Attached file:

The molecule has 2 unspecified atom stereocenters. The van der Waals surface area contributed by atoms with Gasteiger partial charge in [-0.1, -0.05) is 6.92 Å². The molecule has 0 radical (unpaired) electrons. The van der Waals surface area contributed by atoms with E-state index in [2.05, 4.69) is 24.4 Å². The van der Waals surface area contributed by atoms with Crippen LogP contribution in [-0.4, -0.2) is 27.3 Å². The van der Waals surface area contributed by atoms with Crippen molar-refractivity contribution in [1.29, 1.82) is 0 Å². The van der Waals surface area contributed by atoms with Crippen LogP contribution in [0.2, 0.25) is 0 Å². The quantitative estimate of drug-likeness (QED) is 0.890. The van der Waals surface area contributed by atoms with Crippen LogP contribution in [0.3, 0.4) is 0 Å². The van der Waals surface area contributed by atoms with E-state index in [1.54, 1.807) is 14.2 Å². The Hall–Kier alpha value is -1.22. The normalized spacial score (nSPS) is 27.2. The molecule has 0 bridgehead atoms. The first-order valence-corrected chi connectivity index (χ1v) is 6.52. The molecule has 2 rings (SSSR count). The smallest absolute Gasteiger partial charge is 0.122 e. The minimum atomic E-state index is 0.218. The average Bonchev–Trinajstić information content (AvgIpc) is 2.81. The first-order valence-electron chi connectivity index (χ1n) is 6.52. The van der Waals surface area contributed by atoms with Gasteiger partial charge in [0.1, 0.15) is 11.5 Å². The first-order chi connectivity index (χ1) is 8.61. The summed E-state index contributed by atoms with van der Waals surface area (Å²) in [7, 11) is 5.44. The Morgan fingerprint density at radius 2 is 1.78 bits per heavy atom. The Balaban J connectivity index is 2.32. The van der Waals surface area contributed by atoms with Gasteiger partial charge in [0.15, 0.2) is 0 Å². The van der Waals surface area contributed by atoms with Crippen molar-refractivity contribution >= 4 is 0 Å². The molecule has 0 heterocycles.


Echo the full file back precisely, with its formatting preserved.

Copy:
The molecule has 2 unspecified atom stereocenters. The van der Waals surface area contributed by atoms with Gasteiger partial charge in [-0.1, -0.05) is 6.92 Å². The molecule has 0 radical (unpaired) electrons. The van der Waals surface area contributed by atoms with E-state index in [2.05, 4.69) is 24.4 Å². The van der Waals surface area contributed by atoms with Crippen LogP contribution in [-0.4, -0.2) is 27.3 Å². The van der Waals surface area contributed by atoms with Crippen molar-refractivity contribution in [1.29, 1.82) is 0 Å². The van der Waals surface area contributed by atoms with Crippen LogP contribution in [0.2, 0.25) is 0 Å². The quantitative estimate of drug-likeness (QED) is 0.890. The van der Waals surface area contributed by atoms with Crippen LogP contribution in [0.3, 0.4) is 0 Å². The van der Waals surface area contributed by atoms with E-state index in [1.54, 1.807) is 14.2 Å². The Hall–Kier alpha value is -1.22. The normalized spacial score (nSPS) is 27.2. The molecule has 0 bridgehead atoms. The first-order valence-corrected chi connectivity index (χ1v) is 6.52. The molecule has 2 rings (SSSR count). The smallest absolute Gasteiger partial charge is 0.122 e. The minimum atomic E-state index is 0.218. The average Bonchev–Trinajstić information content (AvgIpc) is 2.81. The first-order valence-electron chi connectivity index (χ1n) is 6.52. The van der Waals surface area contributed by atoms with Gasteiger partial charge in [0.1, 0.15) is 11.5 Å². The first-order chi connectivity index (χ1) is 8.61. The summed E-state index contributed by atoms with van der Waals surface area (Å²) in [7, 11) is 5.44. The Morgan fingerprint density at radius 2 is 1.78 bits per heavy atom. The Balaban J connectivity index is 2.32. The van der Waals surface area contributed by atoms with Gasteiger partial charge in [0.15, 0.2) is 0 Å². The van der Waals surface area contributed by atoms with Crippen molar-refractivity contribution >= 4 is 0 Å². The molecule has 0 heterocycles.